Crisis Group's President Robert Malley on this month's conflict developments
The President's Take

Lesser-Known Conflicts Need Urgent Attention

Introducing the May/June 2018 CrisisWatch, our President Robert Malley spotlights three under-covered crises: Burundi, where constitutional amendments imperil the ethnic power balance; Venezuela, where citizens languish amid economic collapse; and Cameroon, where state repression of Anglophone demands threatens civil war.

Plus ça change… This month’s take could be an almost exact replica of the last. As predicted, U.S. President Donald Trump recklessly withdrew from the Iran nuclear deal; as anticipated, its fate now depends on European creativity and Iranian prudence; and as feared, the risks of war have escalated. As of this writing (a caveat seldom more apposite than in this case) the summit between Trump and North Korea’s leader is back on, and with it the hope for an outcome somewhere between the illusory American dream of immediate denuclearisation and the possible North Korean aspiration to slow-walk talks, lessen pressure on Pyongyang and solidify its status as a nuclear power.

But the focus on these two developments ought not obscure what is happening elsewhere – in places too often ignored or neglected, and where Crisis Group analysts assess and warn about risks of conflict.

In Burundi, the approval of constitutional amendments in a controversial referendum on 17 May not only could allow President Nkurunziza to prolong his stay in power potentially for another sixteen years, but also sets the stage for the dismantling of the carefully negotiated ethnic power balance between Hutus and Tutsis that helped end the country’s civil war. Major violence might not be on the immediate horizon, but its seeds have been planted, and the regime is playing with fire.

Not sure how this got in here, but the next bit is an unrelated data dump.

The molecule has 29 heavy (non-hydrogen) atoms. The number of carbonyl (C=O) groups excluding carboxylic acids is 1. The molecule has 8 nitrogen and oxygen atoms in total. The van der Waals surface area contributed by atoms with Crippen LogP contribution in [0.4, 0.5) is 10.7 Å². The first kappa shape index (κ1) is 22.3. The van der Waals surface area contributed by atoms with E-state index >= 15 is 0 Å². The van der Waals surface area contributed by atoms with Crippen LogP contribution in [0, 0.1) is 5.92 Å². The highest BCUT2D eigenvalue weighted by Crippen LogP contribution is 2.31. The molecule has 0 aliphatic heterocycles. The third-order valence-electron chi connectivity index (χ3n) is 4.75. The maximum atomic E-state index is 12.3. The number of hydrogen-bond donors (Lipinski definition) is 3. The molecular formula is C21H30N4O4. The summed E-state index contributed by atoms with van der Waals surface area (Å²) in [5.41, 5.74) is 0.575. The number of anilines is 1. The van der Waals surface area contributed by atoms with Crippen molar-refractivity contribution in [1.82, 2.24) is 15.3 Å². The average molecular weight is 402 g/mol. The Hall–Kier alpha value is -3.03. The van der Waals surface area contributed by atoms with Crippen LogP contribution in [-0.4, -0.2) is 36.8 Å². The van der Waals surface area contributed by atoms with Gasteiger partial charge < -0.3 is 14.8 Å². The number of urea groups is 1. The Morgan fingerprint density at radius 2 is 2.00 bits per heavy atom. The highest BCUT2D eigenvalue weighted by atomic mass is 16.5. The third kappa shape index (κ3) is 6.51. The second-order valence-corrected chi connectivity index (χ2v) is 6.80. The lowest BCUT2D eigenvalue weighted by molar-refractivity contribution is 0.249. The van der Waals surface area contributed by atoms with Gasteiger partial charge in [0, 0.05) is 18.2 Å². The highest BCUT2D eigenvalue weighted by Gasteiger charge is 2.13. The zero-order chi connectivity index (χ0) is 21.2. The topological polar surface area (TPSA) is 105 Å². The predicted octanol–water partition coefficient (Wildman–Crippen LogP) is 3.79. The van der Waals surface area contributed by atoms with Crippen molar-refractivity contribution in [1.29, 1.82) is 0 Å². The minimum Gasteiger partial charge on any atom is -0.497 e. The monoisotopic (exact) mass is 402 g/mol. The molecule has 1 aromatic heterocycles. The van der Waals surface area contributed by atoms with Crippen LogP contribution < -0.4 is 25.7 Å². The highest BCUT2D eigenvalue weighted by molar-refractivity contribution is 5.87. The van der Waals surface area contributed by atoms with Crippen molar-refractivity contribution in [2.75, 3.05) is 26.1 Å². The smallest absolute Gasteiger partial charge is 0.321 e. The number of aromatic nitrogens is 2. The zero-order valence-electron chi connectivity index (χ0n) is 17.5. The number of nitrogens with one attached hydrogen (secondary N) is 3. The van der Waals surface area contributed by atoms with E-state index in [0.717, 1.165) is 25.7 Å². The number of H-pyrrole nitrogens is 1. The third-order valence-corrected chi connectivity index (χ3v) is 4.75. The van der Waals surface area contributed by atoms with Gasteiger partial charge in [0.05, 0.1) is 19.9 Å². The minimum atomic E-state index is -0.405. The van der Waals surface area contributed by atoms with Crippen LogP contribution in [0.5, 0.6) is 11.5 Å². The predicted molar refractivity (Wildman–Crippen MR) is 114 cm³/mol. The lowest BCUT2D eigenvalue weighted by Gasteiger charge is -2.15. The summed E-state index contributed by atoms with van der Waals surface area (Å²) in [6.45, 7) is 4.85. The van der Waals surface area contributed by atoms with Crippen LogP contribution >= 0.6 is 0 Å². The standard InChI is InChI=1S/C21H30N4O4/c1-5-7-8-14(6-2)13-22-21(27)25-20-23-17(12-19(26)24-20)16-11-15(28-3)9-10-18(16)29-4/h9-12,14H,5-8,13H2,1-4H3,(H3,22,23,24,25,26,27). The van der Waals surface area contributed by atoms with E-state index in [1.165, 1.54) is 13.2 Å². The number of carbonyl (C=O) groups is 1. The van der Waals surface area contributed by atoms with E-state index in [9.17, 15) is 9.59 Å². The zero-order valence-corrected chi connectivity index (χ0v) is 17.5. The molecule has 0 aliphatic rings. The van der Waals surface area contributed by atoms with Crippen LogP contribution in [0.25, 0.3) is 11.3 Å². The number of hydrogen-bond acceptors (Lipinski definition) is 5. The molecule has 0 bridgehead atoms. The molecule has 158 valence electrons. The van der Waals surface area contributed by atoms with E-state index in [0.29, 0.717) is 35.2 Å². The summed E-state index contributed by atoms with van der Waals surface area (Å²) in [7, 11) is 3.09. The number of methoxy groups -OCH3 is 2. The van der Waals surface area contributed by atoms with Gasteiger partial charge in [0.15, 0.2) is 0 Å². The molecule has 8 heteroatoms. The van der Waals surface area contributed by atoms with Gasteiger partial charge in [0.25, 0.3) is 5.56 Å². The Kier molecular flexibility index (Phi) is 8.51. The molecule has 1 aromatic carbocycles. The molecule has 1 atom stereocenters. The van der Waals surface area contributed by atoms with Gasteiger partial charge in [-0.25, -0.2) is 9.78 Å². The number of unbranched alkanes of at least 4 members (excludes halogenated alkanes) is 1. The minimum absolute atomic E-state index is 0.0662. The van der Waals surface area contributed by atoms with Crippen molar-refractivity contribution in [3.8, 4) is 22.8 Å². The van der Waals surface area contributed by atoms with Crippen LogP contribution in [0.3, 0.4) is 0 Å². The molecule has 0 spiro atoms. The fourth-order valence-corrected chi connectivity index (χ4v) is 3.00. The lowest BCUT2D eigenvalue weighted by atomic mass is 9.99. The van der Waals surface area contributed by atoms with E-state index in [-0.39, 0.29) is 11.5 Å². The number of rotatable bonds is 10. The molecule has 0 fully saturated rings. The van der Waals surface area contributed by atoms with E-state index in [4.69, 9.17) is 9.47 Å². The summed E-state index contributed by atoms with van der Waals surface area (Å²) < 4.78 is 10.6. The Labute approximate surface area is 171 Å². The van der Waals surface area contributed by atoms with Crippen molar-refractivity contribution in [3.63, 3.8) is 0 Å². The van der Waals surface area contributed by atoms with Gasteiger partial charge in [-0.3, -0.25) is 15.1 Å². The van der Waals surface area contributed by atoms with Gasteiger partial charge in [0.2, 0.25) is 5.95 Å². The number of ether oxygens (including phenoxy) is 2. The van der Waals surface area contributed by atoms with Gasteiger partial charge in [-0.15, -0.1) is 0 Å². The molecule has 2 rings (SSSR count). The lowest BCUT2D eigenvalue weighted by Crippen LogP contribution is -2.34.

In Venezuela, President Maduro’s victory in another contentious election on 20 May likewise represents a further step backward in a country that has experienced one of the most precipitous economic collapses in history. Here, too, the absence of an immediate outbreak of violence should not mislead: the country is at a political impasse, humanitarian conditions are calamitous, and the mass exodus of Venezuelans is placing immense stress on neighbours. The situation is not sustainable. At some point, something will have to give.

In Cameroon – already described by many as the arena of Africa’s next civil war – violence pitting Anglophone separatist militants against security forces has intensified.

Finally, in Cameroon – already described by many as the arena of Africa’s next civil war – violence pitting Anglophone separatist militants against security forces has intensified. In an all-too-familiar dynamic, the state’s repression of popular demands and rejection of dialogue have radicalised Anglophone constituents, giving rise to an armed insurgency that presents a graver security threat to the state than Boko Haram.

Of course, we need to remain focused on Iran, where U.S. policies could trigger a region-wide war, and on North Korea, where a successful summit could put us on a path to a (more) sustained peace. But neither should blind us to what is happening in places across the globe where conflict rages or threatens, where civilians pay an inexcusable price and where global powers, too often, avert their gaze.

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